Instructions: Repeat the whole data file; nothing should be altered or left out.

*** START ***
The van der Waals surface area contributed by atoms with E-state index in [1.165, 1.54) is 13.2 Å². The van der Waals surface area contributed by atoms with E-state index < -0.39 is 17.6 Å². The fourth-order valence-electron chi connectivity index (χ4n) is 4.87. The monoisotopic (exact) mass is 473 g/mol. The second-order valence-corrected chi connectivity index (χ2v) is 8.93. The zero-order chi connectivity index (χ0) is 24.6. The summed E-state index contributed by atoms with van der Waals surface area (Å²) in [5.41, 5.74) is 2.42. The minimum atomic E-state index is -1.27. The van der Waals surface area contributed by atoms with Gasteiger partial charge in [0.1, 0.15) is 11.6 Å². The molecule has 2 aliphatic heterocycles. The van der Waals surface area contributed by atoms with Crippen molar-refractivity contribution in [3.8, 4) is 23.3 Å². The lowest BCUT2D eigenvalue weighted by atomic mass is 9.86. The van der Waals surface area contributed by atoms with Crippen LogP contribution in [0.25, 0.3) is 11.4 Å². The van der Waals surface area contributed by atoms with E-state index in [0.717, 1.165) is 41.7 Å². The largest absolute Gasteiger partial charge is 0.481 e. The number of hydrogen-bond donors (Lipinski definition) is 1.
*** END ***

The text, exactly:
The van der Waals surface area contributed by atoms with E-state index in [1.165, 1.54) is 13.2 Å². The van der Waals surface area contributed by atoms with E-state index < -0.39 is 17.6 Å². The fourth-order valence-electron chi connectivity index (χ4n) is 4.87. The monoisotopic (exact) mass is 473 g/mol. The second-order valence-corrected chi connectivity index (χ2v) is 8.93. The zero-order chi connectivity index (χ0) is 24.6. The summed E-state index contributed by atoms with van der Waals surface area (Å²) in [5.41, 5.74) is 2.42. The minimum atomic E-state index is -1.27. The van der Waals surface area contributed by atoms with Gasteiger partial charge in [0.1, 0.15) is 11.6 Å². The molecule has 2 aliphatic heterocycles. The van der Waals surface area contributed by atoms with Crippen molar-refractivity contribution in [3.8, 4) is 23.3 Å². The lowest BCUT2D eigenvalue weighted by atomic mass is 9.86. The van der Waals surface area contributed by atoms with Crippen LogP contribution in [0.25, 0.3) is 11.4 Å². The van der Waals surface area contributed by atoms with E-state index in [0.717, 1.165) is 41.7 Å². The largest absolute Gasteiger partial charge is 0.481 e. The number of hydrogen-bond donors (Lipinski definition) is 1.